NOW 82 YEARS YOUNG, AN AMERICAN ART-MAKER CONTINUES HIS CREATIVE JOURNEY
by Edward M. Gómez
In the stories of some artists’ creative journeys, sometimes it may seem that art finds them just as much as they discover the power and allure of art and then commit themselves to the artist’s life. They choose to make the production and presentation of their original creations their lives’ work, both for their own expressive purposes and as a means of engagement in the ideas and issues of their times.
Howard Saunders (Instagram: @hauihudson), who is now in his early eighties and has been based in Brooklyn, New York, for the past eight years, is an artist whose involvement with art has been deeply entwined with his life’s experiences, including a formative period of military service, decades ago, that played a significant part in shaping his worldview.
Many of the works of art he has made in recent years — drawings on paper in various media, often incorporating collage elements — reflect his outlook. As those he has shared with us in conjunction with this month’s “Make art, not war” theme demonstrate, they allude to certain kinds of political or historical events or to ways of thinking that time and time again have contributed to the toxic mix of misunderstanding, miscommunication, bad attitudes, and reckless profiteering that has fueled many a war.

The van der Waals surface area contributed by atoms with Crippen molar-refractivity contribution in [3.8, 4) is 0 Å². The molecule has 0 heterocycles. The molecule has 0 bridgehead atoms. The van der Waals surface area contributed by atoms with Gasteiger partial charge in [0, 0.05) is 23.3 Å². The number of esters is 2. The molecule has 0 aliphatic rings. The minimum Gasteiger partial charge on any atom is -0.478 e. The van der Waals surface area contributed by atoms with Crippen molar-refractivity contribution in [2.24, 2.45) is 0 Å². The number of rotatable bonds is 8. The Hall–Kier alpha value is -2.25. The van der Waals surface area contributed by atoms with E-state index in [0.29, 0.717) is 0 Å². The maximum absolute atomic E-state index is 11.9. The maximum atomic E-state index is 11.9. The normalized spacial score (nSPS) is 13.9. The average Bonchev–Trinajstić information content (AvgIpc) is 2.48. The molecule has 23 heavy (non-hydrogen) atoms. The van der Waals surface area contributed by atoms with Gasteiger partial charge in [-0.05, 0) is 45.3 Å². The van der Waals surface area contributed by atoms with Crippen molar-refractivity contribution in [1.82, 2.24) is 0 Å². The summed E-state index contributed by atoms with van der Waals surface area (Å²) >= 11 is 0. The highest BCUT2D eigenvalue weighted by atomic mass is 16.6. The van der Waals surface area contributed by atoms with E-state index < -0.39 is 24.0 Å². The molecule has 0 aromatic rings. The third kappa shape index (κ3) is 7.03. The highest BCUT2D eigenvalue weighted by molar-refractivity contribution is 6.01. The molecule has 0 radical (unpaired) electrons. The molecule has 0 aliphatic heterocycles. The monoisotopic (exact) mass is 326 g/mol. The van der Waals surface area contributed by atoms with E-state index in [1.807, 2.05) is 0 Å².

Saunders served in the military at an interesting time, when Cold War tensions were reaching a peak in the Cuban Missile Crisis of October 1962. It was also the period leading up to the introduction, in 1965, of active United States combat units in Vietnam.
After dropping out of college in 1961, Saunders joined the U.S. Navy Reserve, was sent to a naval base near San Diego, California, for training, and then was stationed with a fighter squadron on the U.S.S. Midway, an aircraft carrier that for many years was the largest ship in the world; it was decommissioned in 1992.
During Saunders’ deployment, the Midway plied the seas of Southeast Asia. As a draftsman and illustrator, he created maps for fighter pilots in preparation for the CIA-led, so-called secret war in Laos, which began in 1964. From that year through 1973, U.S. forces dropped more than two million tons of ordnance on Laos, ostensibly to prevent a communist takeover of its government and ultimately making that landlocked state the most bombed country in history.
After leaving active duty in 1964, Saunders remained a Navy reservist for a few more years. Through 1968, he enjoyed a successful career in advertising. Later, he contributed illustrations to Psychology Today, a new magazine at that time that set out to explore a subject of great interest to a mass audience in an accessible manner unlike that of specialized academic journals. In the early 1970s, in San Francisco, Saunders helped establish the Public Media Center, a nonprofit organization that did advocacy work on behalf of social-justice, public-interest, and environmentalist causes.
He also became involved in the nonprofit group Vietnam Veterans Against the War, which had been founded in 1967 to oppose the U.S. government’s policy regarding and American military participation in the Vietnam War. Later, in New York, Saunders continued his work for progressive causes by becoming involved with the Institute for Labor Education, where he produced documentary videos, designed posters, and created cartoons. In the late 2000s, as his multifaceted career wound down, and he eased into his retirement years, Saunders began devoting more of his time and attention to his own art-making.